Ethos describes the necessity of an author to be credible and knowledgeable in the subject matter, while kairos is indicative that an argument is only significant if approached during an appropriate and relevant time. Before the development of printing press, one had to rely on a personal experience at a lecture to assume ethos or kairos because early texts provided no such documentation. Modern rhetoric has evolved to become increasingly dependent on citation. Not only must the author be credible, but the sources that he or she has used must be as well. Without the printing press, such a clear consequence might never have been possible. Consistency in documentation was absolutely needed for the establishment of ethos and kairos; it provided the foundation for modern rhetoric that relies on fact-based, dependable logic.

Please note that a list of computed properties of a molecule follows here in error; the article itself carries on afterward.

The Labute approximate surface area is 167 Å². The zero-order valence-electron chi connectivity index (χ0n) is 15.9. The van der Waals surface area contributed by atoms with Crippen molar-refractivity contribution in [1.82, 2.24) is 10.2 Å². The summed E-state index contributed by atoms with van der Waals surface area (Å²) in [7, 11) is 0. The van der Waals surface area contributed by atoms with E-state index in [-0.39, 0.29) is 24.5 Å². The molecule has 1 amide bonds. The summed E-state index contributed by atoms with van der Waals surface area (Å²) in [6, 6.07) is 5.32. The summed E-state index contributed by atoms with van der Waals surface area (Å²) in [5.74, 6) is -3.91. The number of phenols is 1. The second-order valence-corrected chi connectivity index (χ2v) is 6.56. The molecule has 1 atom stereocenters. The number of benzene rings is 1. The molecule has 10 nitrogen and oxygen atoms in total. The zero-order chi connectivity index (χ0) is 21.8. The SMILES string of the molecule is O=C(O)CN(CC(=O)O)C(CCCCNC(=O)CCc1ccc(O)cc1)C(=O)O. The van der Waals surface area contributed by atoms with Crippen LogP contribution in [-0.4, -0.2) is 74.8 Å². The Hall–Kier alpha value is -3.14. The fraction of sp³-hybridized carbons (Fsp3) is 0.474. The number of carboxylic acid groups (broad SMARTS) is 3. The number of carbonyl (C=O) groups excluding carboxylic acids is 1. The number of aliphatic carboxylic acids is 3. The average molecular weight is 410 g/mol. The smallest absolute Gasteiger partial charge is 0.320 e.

In order to fully understand the consequences of Gutenberg’s printing press, one must also explore texts from that era. Two Medieval documents that seem to especially represent the effects of printing are Christine de Pizan’s “The Book of the City of Ladies” and Boethius’s “An Overview of the Structure of Rhetoric.” De Pizan’s piece is particularly reflective of changing societal moods in regards to education; it also deals with expectations of womanhood, though these elements are less applicable to effects of printing press. Her argument is that women are as equally entitled to formal education as men. Prior to increased literacy rates and dramatic growth in school admittance, de Pizan’s claims would be considered outlandish. She says, “[I] realize that women have accomplished many good things and that even if evil women have done evil…the benefits accrued and still accruing because of good women – particularly the wise and literary ones and those educated in the natural sciences – outweigh the evil” (544). De Pizan argues that men are not thinking reasonably when prohibiting female family members from receiving education. She relies a great deal on logos, or logical proofs, to persuade her audience; this is a rhetorical element perfected because of printing.